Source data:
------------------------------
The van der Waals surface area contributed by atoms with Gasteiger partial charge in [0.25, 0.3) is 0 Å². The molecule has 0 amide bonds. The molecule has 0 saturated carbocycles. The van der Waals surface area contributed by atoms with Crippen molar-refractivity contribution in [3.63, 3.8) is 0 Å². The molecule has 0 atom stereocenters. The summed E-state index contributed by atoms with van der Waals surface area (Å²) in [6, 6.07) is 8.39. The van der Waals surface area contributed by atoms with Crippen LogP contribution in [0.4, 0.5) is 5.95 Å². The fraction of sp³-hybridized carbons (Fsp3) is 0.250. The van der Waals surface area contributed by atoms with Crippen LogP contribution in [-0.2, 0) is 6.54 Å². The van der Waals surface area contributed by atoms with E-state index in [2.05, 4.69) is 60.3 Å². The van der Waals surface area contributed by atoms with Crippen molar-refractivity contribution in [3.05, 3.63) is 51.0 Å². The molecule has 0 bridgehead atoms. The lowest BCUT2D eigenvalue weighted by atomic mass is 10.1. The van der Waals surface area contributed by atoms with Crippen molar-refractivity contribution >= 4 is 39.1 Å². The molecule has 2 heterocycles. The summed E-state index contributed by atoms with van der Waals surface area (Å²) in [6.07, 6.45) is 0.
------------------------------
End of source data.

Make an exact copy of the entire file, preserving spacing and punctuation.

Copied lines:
The van der Waals surface area contributed by atoms with Gasteiger partial charge in [0.25, 0.3) is 0 Å². The molecule has 0 amide bonds. The molecule has 0 saturated carbocycles. The van der Waals surface area contributed by atoms with Crippen molar-refractivity contribution in [3.63, 3.8) is 0 Å². The molecule has 0 atom stereocenters. The summed E-state index contributed by atoms with van der Waals surface area (Å²) in [6, 6.07) is 8.39. The van der Waals surface area contributed by atoms with Crippen LogP contribution in [0.4, 0.5) is 5.95 Å². The fraction of sp³-hybridized carbons (Fsp3) is 0.250. The van der Waals surface area contributed by atoms with Crippen LogP contribution in [-0.2, 0) is 6.54 Å². The van der Waals surface area contributed by atoms with E-state index in [2.05, 4.69) is 60.3 Å². The van der Waals surface area contributed by atoms with Crippen molar-refractivity contribution in [3.05, 3.63) is 51.0 Å². The molecule has 0 bridgehead atoms. The lowest BCUT2D eigenvalue weighted by atomic mass is 10.1. The van der Waals surface area contributed by atoms with Crippen molar-refractivity contribution >= 4 is 39.1 Å². The molecule has 2 heterocycles. The summed E-state index contributed by atoms with van der Waals surface area (Å²) in [6.07, 6.45) is 0.